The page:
Profitable, nutritious and sustainable agriculture are within our reach.
Sustainable agriculture is a holistic approach to produce food while conserving resources, and preserving the environment. It is agriculture following the principles of nature to develop systems for raising crops and livestock which are self-sustaining. Sustainable agriculture is the practice of social values, whose successes are vibrant communities, livelihood for on farm families, and wholesome food for everyone.
Conventional 20th Century agriculture uses industrial production as a model, and a vertically integrated agribusiness was the result. The industrial approach, coupled with substantial government subsidies, made food abundant and cheap in the United States and around the globe. However, farms are biological systems; and over time the industrial model has degraded soil and water resources, reduced biodiversity, and increased our dependence on the Agro chemical complex.
Sustainable farmers and researchers around the world have responded to the industrial model with ecology-based approaches called: natural, organic, low-input, alternative, regenerative, holistic, Bio-dynamic, bio-intensive, and biological farming systems. All of these systems have contributed to the understanding of what sustainable systems are, and each of them have an agro-ecology promoting biodiversity, nutrient cycling, soil conservation, water conservation, and integrates crop and livestock enterprises.
The five tenets to Sustainable Agriculture: Enterprise, Soil, Water, Pest Management, and Biodiversity.
· Diversify enterprises.
· Market outside the commodity supply chains
· Emphasize direct marketing and premium specialty markets.
· Consider forming a cooperative with other farmers.
· Add value through on-farm processing.
· Make fertilization decisions based on soil tests.
· Minimize or eliminate tillage.
· Think of the soil as a living entity; manage the soil organisms to preserve healthy diversity.
· Maintain ground cover year-round by using cover crops and mulches and by leaving crop residues in the field.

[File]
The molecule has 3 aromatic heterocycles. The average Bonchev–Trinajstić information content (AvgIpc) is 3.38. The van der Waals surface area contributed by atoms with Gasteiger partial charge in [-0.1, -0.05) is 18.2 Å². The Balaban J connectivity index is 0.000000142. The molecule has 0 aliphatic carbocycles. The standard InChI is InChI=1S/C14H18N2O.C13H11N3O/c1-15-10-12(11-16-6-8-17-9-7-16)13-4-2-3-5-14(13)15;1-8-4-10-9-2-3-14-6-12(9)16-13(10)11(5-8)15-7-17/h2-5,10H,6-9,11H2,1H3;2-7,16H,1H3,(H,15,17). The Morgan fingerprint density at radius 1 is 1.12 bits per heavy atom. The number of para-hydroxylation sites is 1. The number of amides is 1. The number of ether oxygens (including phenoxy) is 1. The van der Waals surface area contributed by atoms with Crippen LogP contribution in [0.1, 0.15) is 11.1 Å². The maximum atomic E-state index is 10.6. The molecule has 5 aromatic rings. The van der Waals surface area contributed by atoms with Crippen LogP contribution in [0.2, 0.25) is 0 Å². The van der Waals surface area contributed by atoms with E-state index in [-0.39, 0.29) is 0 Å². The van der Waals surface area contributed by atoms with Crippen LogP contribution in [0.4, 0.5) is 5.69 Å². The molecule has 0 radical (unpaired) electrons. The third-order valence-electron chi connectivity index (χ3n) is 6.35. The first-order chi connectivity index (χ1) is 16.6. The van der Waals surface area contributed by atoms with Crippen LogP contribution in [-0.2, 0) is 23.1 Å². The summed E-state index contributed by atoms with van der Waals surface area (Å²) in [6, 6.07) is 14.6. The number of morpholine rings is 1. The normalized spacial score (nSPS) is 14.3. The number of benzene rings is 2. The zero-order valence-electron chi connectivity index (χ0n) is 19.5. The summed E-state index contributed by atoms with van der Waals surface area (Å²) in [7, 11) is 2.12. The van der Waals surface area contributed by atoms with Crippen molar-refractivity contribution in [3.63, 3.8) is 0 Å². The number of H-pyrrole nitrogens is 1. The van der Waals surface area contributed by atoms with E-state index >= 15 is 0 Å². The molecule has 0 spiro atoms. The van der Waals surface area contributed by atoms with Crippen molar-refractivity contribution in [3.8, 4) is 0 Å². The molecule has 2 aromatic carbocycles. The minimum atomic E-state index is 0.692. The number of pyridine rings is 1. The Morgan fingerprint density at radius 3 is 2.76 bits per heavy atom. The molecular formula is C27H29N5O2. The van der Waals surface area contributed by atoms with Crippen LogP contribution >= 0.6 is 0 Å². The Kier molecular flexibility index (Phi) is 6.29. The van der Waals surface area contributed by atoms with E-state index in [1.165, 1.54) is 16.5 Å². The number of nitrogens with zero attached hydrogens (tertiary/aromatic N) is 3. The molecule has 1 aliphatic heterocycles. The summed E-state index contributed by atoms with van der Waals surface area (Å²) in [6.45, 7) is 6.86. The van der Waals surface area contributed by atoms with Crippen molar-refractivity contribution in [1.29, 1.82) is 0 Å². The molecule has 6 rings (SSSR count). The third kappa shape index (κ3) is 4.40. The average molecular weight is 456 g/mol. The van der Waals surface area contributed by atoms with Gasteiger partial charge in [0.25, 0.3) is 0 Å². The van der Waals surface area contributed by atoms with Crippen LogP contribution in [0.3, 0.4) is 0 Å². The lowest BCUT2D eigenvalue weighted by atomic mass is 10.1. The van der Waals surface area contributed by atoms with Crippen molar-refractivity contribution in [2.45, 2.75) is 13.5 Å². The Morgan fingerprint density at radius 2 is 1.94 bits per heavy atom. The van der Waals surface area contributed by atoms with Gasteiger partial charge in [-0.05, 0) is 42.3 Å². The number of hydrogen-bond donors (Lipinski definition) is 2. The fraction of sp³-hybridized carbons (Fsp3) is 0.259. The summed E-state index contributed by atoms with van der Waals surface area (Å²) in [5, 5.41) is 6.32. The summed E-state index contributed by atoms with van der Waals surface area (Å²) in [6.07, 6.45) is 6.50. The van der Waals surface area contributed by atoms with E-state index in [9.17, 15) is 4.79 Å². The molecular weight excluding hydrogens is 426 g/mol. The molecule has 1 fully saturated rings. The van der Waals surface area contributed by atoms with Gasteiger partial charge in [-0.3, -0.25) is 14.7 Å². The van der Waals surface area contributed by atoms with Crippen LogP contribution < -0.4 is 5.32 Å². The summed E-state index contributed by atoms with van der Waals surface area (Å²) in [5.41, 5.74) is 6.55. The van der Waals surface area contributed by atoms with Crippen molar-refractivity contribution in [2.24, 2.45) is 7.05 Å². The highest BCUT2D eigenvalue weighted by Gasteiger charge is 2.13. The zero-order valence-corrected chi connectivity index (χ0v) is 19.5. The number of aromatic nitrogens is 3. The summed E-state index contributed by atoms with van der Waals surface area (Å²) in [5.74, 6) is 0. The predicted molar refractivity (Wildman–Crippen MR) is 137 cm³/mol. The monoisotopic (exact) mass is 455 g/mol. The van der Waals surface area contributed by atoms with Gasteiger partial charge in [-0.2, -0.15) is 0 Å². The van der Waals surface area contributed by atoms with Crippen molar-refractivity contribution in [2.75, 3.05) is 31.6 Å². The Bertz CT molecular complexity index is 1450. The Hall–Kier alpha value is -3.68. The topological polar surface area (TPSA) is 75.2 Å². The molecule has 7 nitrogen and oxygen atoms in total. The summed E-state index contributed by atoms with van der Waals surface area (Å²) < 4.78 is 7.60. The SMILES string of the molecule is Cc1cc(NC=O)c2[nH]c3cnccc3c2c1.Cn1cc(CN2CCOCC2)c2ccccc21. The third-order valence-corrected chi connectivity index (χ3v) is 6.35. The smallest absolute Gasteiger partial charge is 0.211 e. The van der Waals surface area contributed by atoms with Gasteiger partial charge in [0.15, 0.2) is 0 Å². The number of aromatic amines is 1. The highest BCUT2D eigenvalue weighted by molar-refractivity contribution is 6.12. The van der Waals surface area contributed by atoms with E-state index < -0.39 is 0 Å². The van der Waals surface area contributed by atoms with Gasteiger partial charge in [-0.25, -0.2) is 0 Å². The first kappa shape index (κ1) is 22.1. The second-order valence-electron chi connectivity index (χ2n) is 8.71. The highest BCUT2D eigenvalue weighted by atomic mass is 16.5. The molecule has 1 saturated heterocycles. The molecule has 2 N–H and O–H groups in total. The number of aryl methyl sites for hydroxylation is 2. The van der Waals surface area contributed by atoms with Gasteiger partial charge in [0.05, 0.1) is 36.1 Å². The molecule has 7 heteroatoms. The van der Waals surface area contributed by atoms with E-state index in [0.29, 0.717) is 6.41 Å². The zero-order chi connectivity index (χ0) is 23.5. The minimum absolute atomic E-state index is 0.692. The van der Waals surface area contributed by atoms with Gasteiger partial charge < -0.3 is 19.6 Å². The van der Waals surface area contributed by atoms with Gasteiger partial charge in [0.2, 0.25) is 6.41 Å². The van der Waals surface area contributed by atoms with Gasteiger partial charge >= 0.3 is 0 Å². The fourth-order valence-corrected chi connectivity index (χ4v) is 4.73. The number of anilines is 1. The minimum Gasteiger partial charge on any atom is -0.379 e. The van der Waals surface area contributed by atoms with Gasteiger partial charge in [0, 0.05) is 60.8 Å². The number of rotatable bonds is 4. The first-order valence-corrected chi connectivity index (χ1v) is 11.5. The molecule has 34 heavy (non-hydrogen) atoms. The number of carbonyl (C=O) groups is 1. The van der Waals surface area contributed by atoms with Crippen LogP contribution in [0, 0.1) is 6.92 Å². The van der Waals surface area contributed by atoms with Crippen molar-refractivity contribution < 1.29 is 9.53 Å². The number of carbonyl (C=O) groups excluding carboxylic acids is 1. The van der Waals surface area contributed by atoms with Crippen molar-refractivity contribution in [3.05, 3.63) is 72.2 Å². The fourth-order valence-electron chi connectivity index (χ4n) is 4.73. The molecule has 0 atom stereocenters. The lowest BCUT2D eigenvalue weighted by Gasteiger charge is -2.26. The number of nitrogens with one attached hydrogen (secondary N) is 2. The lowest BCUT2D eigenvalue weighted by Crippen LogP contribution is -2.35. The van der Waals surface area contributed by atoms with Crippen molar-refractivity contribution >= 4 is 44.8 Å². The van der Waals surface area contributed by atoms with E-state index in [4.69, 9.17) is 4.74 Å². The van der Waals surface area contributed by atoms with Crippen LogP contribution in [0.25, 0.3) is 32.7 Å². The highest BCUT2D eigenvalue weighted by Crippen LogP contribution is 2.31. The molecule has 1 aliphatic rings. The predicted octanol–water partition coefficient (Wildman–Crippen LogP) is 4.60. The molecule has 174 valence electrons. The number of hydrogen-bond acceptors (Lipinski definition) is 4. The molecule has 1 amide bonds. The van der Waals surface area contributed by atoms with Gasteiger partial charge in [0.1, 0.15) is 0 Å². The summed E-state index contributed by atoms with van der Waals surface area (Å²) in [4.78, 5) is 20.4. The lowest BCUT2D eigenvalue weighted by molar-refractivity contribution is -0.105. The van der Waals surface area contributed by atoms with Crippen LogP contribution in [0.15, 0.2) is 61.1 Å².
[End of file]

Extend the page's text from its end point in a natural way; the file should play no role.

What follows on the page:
· Use soil-building practices to increase soil organic matter and support a biologically active humus complex.
· Use soil conservation practices to reduce the potential for water runoff and erosion.
· Plant perennial crops such as forages, trees, and shrubs.
· Plant catch crops or cover crops to take up nutrients which may leach or erode from the soil.
· Provide buffer areas between fields and water bodies to protect against nutrient streams.
· Manage irrigation to enhance nutrient uptake and decrease nutrient leaching.
· Produce livestock in pasture-based systems.
· Prevent pest problems by building healthy, biologically active soil; by creating habitat for beneficial organisms; and by choosing appropriate plant cultivars.
· View the farm as part of the ecosystem, and enhance pest–predator balances. The presence of a pest does not necessarily constitute a problem; base any intervention on monitoring thresholds.
· When encountering a pest, learn about its life cycle and ecology for the best control practice. Implement cultural practices to alter the surrounding habitat to encourage natural enemies of pest.
· Use pesticides as the last resort, when biological and cultural controls have failed to keep pest populations below economically damaging levels. If you have to use chemicals, seek out the least-toxic pesticide that will control the pest.
· Integrate crop and livestock production.